How the International Plasma Market Turns US’s Poorest Into Profits
We usually think of blood donation as a voluntary, unpaid act of service, rather than a market transaction, and in fact many countries have banned the practice of paying blood donors for ethical and medical reasons. A report by Alan Macleod for Mint Press News illustrates the exploitative nature of plasma donation for profit in the US today. Blood plasma, the liquid substance that carries white and red blood cells through the body, is highly sought-after for various medical procedures across the globe, and the United States is the world’s leading supplier. US dominance of the market is not by chance—companies that pay for blood plasma donations strategically locate donor centers in economically disadvantaged neighborhoods in order to produce the highest donor turnout. As one former donor told Mint Press News, the donation centers “are never in a good part of town,” and the people donating are “a mix of disabled, working poor, homeless, single parents, and college students.”
As the Atlantic reported in 2018, while donating blood can provide a semi-consistent source of income for low-income populations, doing so entails dangers and uncertainties. Donors are allowed to give blood up to twice per week. A 2018 study of plasma donation centers, conducted by researchers at Case Western Reserve University, found that 57% of plasma donors in the study made more than a third of their monthly income (approximately $250-300) by donating plasma, and 70% of these donors experienced side effects from donation, including weakness, bruising, dehydration, and faintness.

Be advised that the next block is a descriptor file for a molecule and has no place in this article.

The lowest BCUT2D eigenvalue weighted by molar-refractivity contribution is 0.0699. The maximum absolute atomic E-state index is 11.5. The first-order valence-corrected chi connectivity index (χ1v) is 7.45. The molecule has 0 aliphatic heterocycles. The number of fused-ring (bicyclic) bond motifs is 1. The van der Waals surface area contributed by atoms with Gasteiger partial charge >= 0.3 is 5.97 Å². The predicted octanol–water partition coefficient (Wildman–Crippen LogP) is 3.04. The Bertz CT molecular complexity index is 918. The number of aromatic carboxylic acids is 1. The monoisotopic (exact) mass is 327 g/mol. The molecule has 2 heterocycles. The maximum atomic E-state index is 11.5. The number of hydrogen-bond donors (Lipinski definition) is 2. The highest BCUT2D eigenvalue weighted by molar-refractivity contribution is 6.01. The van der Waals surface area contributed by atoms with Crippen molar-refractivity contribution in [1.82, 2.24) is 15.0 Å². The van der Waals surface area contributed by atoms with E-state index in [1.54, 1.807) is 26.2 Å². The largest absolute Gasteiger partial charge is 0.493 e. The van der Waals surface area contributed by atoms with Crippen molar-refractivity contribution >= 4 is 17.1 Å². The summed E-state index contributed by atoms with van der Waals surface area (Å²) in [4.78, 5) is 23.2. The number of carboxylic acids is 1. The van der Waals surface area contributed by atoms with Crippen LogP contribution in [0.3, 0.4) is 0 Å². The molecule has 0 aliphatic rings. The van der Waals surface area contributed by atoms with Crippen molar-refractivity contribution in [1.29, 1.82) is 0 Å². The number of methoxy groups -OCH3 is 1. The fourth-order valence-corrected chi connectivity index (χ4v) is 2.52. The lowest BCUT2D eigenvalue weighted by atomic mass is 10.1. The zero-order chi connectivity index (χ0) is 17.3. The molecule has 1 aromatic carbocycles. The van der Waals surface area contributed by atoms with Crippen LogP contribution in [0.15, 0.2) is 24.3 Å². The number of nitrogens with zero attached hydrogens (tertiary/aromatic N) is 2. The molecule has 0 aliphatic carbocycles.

However, donors return to donation centers for the fast cash, incentivized by frequent donor rewards, and bonuses for recruiting new members. Since plasma is always in high demand and there is no substitute, it is in the plasma corporations’ best interest to do what they can to keep supplies stocked – and US firms’ strategy is to buy blood from the poor. Like many other medical and pharmaceutical industries, the barriers to entry are high costs for research and certification, leading to extreme market consolidation with a mere four firms at the very top. These four companies treat the people who sell their blood as a source of raw material ready for extraction, providing little support for the physical repercussions the extraction may cause.
As a story that highlights the pervasive problem of wealth inequality in the US and the extent to which private for-profit corporations exploit humans, corporate coverage of this story has been limited in comparison with independent reports from Mint Press News, ProPublica, World Socialist Website, and the Atlantic, for example. That noted, in February 2019, the New York Times ran an article on the “booming” plasma donation business in the US, noting that, in 2016, blood products accounted for 1.9 percent of all American exports. The Times’ report drew on the Case Western Reserved study and addressed the exploitative nature of for-profit plasma donations in the US, where the plasma for which donors are paid $30 will be worth $300 in the global market.
Source: Alan Macleod, “Harvesting the Blood of America’s Poor: The Latest Stage of Capitalism,” Mint Press News, December 3, 2019, https://www.mintpressnews.com/harvesting-blood-americas-poor-late-stage-capitalism/263175/.
Student Researcher: Allegra Wu (University of Vermont)
Faculty Evaluator: Rob Williams (University of Vermont)
Editor’s Note: For prior Validated Independent News coverage of this story, see also “Who Profits from Plasma Donations on the US/Mexico Border?”
Review Article with Credder